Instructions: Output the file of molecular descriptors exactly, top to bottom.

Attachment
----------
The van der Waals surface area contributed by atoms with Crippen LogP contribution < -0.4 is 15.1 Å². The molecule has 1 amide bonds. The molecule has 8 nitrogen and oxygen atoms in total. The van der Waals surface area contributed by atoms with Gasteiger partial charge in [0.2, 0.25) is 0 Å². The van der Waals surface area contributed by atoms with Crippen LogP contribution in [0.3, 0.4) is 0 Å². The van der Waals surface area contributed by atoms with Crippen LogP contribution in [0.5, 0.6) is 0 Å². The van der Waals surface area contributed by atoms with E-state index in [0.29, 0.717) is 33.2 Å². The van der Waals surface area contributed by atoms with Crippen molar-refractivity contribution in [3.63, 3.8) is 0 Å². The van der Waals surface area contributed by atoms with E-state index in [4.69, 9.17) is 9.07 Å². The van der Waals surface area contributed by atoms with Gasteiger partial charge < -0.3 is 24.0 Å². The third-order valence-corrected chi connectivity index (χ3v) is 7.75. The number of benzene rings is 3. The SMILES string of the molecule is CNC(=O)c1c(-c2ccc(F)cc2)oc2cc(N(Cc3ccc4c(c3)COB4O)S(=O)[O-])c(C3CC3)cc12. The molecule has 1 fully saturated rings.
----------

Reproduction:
The van der Waals surface area contributed by atoms with Crippen LogP contribution < -0.4 is 15.1 Å². The molecule has 1 amide bonds. The molecule has 8 nitrogen and oxygen atoms in total. The van der Waals surface area contributed by atoms with Gasteiger partial charge in [0.2, 0.25) is 0 Å². The van der Waals surface area contributed by atoms with Crippen LogP contribution in [0.3, 0.4) is 0 Å². The van der Waals surface area contributed by atoms with Crippen LogP contribution in [0.5, 0.6) is 0 Å². The van der Waals surface area contributed by atoms with E-state index in [0.29, 0.717) is 33.2 Å². The van der Waals surface area contributed by atoms with Crippen molar-refractivity contribution in [3.63, 3.8) is 0 Å². The van der Waals surface area contributed by atoms with E-state index in [4.69, 9.17) is 9.07 Å². The van der Waals surface area contributed by atoms with Gasteiger partial charge < -0.3 is 24.0 Å². The third-order valence-corrected chi connectivity index (χ3v) is 7.75. The number of benzene rings is 3. The SMILES string of the molecule is CNC(=O)c1c(-c2ccc(F)cc2)oc2cc(N(Cc3ccc4c(c3)COB4O)S(=O)[O-])c(C3CC3)cc12. The molecule has 1 fully saturated rings.